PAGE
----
Most of us work more than we live, which is to say we spend considerably more time at the office and with our coworkers than we do with the human beings we actually want in our lives. It also means that the stressors and anxieties of work become a significant part of who we are — and can be a real drag even when we’re not at the office. We don’t want all that stress to get to you, though — or worse, kill you. That’s why we’ve enlisted Terry Petracca, the hippest HR expert we know, to help solve all your work-related woes.
A co-worker and I started dating recently and have a tendency to have sex at the office. It started as a matter of convenience, but now it’s become a turn-on. It’s also something I’m not sure our relationship would survive if it stopped. All of which brings me to my question: How much trouble are we in if we’re found out? — David I., Chicago
From an HR perspective, companies don’t have “fornication on the premises” policies, but stupidity and bad judgment aren’t usually called out either. There’s also potential for reputational harm to the company (imagine a customer hears or sees you); violations of general codes of conduct covering respect (yours and others); and just plain getting caught with your pants down (which is grounds for termination for indecent exposure).
And I’m just getting started. First, I’m assuming that neither of you are an indirect or direct manager/subordinate. Otherwise, you’ve got real problems and policy/regulatory violations on your hands. Next, what’s this BS “matter of convenience” excuse? Are you really this horny all the time? Or is one or both of you cheating on your partners? If that’s the case, this isn’t only risky but capable of ruining your life. Finally, have you considered the fact that maybe s/he isn’t such an adrenaline junkie and they’re only going along to please you? That instead of being turned on by it all, they could be scared to death about getting caught and losing their job?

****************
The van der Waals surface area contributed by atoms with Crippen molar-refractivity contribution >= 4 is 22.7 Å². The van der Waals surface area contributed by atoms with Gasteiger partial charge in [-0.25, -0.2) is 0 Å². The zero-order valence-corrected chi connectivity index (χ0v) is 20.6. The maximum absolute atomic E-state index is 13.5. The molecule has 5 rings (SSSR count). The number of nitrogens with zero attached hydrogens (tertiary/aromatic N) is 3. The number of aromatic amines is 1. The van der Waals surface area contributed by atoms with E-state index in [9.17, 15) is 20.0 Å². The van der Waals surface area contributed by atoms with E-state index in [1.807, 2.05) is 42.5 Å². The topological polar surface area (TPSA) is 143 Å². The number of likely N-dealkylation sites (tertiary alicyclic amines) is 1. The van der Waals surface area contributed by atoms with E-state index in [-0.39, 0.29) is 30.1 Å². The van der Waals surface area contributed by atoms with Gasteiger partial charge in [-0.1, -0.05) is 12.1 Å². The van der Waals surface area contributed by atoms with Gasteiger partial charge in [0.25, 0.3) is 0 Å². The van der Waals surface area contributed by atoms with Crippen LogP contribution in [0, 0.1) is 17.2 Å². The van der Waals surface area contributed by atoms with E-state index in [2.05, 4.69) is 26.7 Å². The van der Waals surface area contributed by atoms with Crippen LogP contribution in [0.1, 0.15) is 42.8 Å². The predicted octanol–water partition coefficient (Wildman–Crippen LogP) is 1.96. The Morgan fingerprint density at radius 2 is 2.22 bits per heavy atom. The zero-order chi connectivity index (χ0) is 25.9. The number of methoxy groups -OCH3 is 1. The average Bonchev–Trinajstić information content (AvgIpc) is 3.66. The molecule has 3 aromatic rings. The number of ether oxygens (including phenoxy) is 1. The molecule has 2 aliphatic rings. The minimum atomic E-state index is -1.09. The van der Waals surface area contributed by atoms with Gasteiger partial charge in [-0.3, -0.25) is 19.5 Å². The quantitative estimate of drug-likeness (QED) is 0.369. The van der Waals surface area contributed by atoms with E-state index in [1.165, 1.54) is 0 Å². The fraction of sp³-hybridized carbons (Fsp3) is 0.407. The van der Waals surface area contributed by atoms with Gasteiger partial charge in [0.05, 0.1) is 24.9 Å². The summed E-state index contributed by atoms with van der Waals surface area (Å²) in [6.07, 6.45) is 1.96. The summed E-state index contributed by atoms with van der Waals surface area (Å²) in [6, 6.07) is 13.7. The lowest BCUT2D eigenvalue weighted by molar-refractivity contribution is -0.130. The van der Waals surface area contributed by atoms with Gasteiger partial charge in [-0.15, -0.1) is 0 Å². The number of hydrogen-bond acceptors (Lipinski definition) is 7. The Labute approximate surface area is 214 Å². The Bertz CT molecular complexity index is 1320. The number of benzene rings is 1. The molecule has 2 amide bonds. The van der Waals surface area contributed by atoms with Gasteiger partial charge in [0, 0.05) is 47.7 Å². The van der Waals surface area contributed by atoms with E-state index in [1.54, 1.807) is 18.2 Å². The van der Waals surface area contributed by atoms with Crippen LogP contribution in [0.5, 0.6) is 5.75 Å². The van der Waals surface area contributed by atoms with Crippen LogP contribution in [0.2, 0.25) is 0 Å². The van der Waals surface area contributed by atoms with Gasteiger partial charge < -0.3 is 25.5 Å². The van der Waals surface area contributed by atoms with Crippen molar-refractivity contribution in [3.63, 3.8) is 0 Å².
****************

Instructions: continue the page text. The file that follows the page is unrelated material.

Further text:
If I were you then, I’d heed the warning of Ryan Air after two of its passengers decided to have sex during a flight from Manchester to Ibiza: “We will not tolerate unruly, disruptive or inappropriate behaviour at any time and any passengers who appear to behave in an unacceptable manner may be liable for further sanctions.”
Given that our society has become super casual, why do so many workplace dress codes still outlaw shorts? — Jeff E., Vancouver
In the not-so-distant past, companies would specify length of skirts, type of heels, jackets and ties its employees could wear. Today, some companies are still specific about gender-neutral dress codes where health, security and safety are requirements — e.g., safety shoes around heavy equipment, long pants around tarring or woodworking and fire-resistant clothes around electrical work. But in office environments where they don’t have to be so prescriptive, most organizations use terms like “respectful, respectable, client appropriate and business casual” as guidelines or provide examples of bare-skin midriffs and pajamas that might be deemed inappropriate.
All of which brings us to shorts. The problem isn’t with the shorts per se, it’s with the butt cheeks contained therein. Too often, shorts edge into midriff territory where there’s enough skin on display to make everyone uncomfortable. Or worse yet, they serve as the unfortunate inspiration for a company-wide manspreading policy. And because regulating short length is arbitrary and complicated, it’s easier to just ban shorts of all types outright — from board shorts that hang below the knees to Daisy Dukes that leave little to the imagination.
You kinda touched on this in a recent column, but I wanted to follow up with a slightly different question: My company is going to be hiring a new employee. My boss likes him a lot, but I used to know him slightly years ago, and well, he was kind of a lunatic back then. He was into drugs, and he dated a good friend of mine, treating her badly.
On one hand, all of this was long ago. On the other, shouldn’t I say something before we offer him the job? I don’t want to narc on the guy, but I also don’t want to bring somebody into our office who might still be a terrible person. — Ralph E., Salt Lake City
If you can’t speak about a person’s professional abilities, I wouldn’t speak at all. No one is interested in whether a candidate was the beer-chugging champion at the frat house or the best golfer in the neighborhood. This person is being considered for a job based on experience, education, capabilities, competencies and skills so you should volunteer a reference on those attributes only.
Nor is gossip a reference. That means you should frame your feedback with what you know and don’t speculate.
Most likely in cases like these, you’ll be asked if the person is a good cultural fit. Again, be careful how you respond. If you haven’t had meaningful contacts with them in the last three to five years, you’re not qualified to provide an answer. Look in a mirror: You’ve changed during that time frame; they probably have, too.
Long story short: It’s not your role to ruin someone’s life after they’ve turned it around, and your company thinks they’re qualified for the job. Your frame of reference was long ago and far away. So drop it unless you’ve got substantial, real and timely information to intervene with.
Don’t just complain to your coworkers about everyone else you work with — let Terry help. Email her all your office-related anxieties at firstname.lastname@example.org. Or, if total anonymity isn’t required, leave a question in the comments below.